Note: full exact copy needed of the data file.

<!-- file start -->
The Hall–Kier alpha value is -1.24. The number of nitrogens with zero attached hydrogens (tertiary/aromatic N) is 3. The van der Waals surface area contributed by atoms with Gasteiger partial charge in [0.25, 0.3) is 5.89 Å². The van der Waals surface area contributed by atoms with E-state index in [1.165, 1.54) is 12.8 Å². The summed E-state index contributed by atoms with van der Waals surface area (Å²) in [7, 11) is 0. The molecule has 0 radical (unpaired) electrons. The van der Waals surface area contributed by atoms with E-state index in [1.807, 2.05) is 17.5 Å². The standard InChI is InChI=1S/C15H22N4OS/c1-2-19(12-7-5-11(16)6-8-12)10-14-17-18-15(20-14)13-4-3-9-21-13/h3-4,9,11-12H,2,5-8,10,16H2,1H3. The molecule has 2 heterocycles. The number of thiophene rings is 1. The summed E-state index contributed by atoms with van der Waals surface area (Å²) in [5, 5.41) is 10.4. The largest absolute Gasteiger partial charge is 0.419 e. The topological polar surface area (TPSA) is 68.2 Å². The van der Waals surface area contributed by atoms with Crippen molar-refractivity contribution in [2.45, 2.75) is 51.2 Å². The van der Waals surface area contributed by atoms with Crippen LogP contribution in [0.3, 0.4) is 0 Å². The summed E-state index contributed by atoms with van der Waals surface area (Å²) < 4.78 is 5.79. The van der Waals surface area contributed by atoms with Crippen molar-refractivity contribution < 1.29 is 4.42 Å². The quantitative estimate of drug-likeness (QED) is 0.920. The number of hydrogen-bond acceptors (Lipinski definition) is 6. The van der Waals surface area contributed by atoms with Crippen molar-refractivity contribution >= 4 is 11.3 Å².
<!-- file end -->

The Hall–Kier alpha value is -1.24. The number of nitrogens with zero attached hydrogens (tertiary/aromatic N) is 3. The van der Waals surface area contributed by atoms with Gasteiger partial charge in [0.25, 0.3) is 5.89 Å². The van der Waals surface area contributed by atoms with E-state index in [1.165, 1.54) is 12.8 Å². The summed E-state index contributed by atoms with van der Waals surface area (Å²) in [7, 11) is 0. The molecule has 0 radical (unpaired) electrons. The van der Waals surface area contributed by atoms with E-state index in [1.807, 2.05) is 17.5 Å². The standard InChI is InChI=1S/C15H22N4OS/c1-2-19(12-7-5-11(16)6-8-12)10-14-17-18-15(20-14)13-4-3-9-21-13/h3-4,9,11-12H,2,5-8,10,16H2,1H3. The molecule has 2 heterocycles. The number of thiophene rings is 1. The summed E-state index contributed by atoms with van der Waals surface area (Å²) in [5, 5.41) is 10.4. The largest absolute Gasteiger partial charge is 0.419 e. The topological polar surface area (TPSA) is 68.2 Å². The van der Waals surface area contributed by atoms with Crippen molar-refractivity contribution in [2.45, 2.75) is 51.2 Å². The van der Waals surface area contributed by atoms with Crippen LogP contribution in [0.3, 0.4) is 0 Å². The summed E-state index contributed by atoms with van der Waals surface area (Å²) < 4.78 is 5.79. The van der Waals surface area contributed by atoms with Crippen molar-refractivity contribution < 1.29 is 4.42 Å². The quantitative estimate of drug-likeness (QED) is 0.920. The number of hydrogen-bond acceptors (Lipinski definition) is 6. The van der Waals surface area contributed by atoms with Crippen molar-refractivity contribution >= 4 is 11.3 Å².